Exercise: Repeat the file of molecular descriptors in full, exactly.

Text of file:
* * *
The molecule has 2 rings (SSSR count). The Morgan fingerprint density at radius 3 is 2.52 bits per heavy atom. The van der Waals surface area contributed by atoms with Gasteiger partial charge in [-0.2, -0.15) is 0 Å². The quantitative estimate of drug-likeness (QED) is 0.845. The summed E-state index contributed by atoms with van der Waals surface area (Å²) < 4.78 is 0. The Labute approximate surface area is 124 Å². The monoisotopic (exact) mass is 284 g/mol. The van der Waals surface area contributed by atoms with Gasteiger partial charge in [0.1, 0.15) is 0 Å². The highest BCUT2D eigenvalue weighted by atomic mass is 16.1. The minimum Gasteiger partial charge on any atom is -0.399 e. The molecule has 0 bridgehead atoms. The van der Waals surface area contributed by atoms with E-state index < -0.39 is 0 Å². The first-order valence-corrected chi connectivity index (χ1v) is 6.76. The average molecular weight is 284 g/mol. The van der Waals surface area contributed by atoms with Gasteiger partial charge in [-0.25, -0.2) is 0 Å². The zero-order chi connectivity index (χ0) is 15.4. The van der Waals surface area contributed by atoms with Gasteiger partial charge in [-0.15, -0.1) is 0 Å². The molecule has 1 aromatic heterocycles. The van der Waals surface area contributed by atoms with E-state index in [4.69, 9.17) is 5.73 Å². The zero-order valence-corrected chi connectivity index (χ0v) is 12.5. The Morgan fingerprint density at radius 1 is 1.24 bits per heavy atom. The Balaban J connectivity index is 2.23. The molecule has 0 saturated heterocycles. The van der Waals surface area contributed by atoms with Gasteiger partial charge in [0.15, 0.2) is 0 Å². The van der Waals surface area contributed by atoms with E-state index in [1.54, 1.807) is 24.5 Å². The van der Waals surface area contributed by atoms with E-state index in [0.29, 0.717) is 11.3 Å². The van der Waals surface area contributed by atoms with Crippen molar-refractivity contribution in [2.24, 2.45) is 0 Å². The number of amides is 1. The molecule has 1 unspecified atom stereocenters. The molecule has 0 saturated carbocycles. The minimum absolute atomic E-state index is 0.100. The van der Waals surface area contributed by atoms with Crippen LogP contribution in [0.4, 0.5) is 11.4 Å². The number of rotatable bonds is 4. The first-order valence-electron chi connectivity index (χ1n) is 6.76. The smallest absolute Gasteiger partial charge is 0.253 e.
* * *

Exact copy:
The molecule has 2 rings (SSSR count). The Morgan fingerprint density at radius 3 is 2.52 bits per heavy atom. The van der Waals surface area contributed by atoms with Gasteiger partial charge in [-0.2, -0.15) is 0 Å². The quantitative estimate of drug-likeness (QED) is 0.845. The summed E-state index contributed by atoms with van der Waals surface area (Å²) < 4.78 is 0. The Labute approximate surface area is 124 Å². The monoisotopic (exact) mass is 284 g/mol. The van der Waals surface area contributed by atoms with Gasteiger partial charge in [0.1, 0.15) is 0 Å². The highest BCUT2D eigenvalue weighted by atomic mass is 16.1. The minimum Gasteiger partial charge on any atom is -0.399 e. The molecule has 0 bridgehead atoms. The van der Waals surface area contributed by atoms with E-state index < -0.39 is 0 Å². The first-order valence-corrected chi connectivity index (χ1v) is 6.76. The average molecular weight is 284 g/mol. The van der Waals surface area contributed by atoms with Gasteiger partial charge in [-0.25, -0.2) is 0 Å². The zero-order chi connectivity index (χ0) is 15.4. The van der Waals surface area contributed by atoms with Gasteiger partial charge in [-0.15, -0.1) is 0 Å². The molecule has 1 aromatic heterocycles. The van der Waals surface area contributed by atoms with E-state index in [4.69, 9.17) is 5.73 Å². The zero-order valence-corrected chi connectivity index (χ0v) is 12.5. The Morgan fingerprint density at radius 1 is 1.24 bits per heavy atom. The Balaban J connectivity index is 2.23. The molecule has 0 saturated heterocycles. The van der Waals surface area contributed by atoms with Gasteiger partial charge in [0.15, 0.2) is 0 Å². The van der Waals surface area contributed by atoms with E-state index in [1.54, 1.807) is 24.5 Å². The van der Waals surface area contributed by atoms with E-state index in [0.29, 0.717) is 11.3 Å². The van der Waals surface area contributed by atoms with Crippen molar-refractivity contribution in [2.24, 2.45) is 0 Å². The number of amides is 1. The molecule has 1 unspecified atom stereocenters. The molecule has 0 saturated carbocycles. The minimum absolute atomic E-state index is 0.100. The van der Waals surface area contributed by atoms with Crippen LogP contribution in [0.4, 0.5) is 11.4 Å². The number of rotatable bonds is 4. The first-order valence-electron chi connectivity index (χ1n) is 6.76. The smallest absolute Gasteiger partial charge is 0.253 e.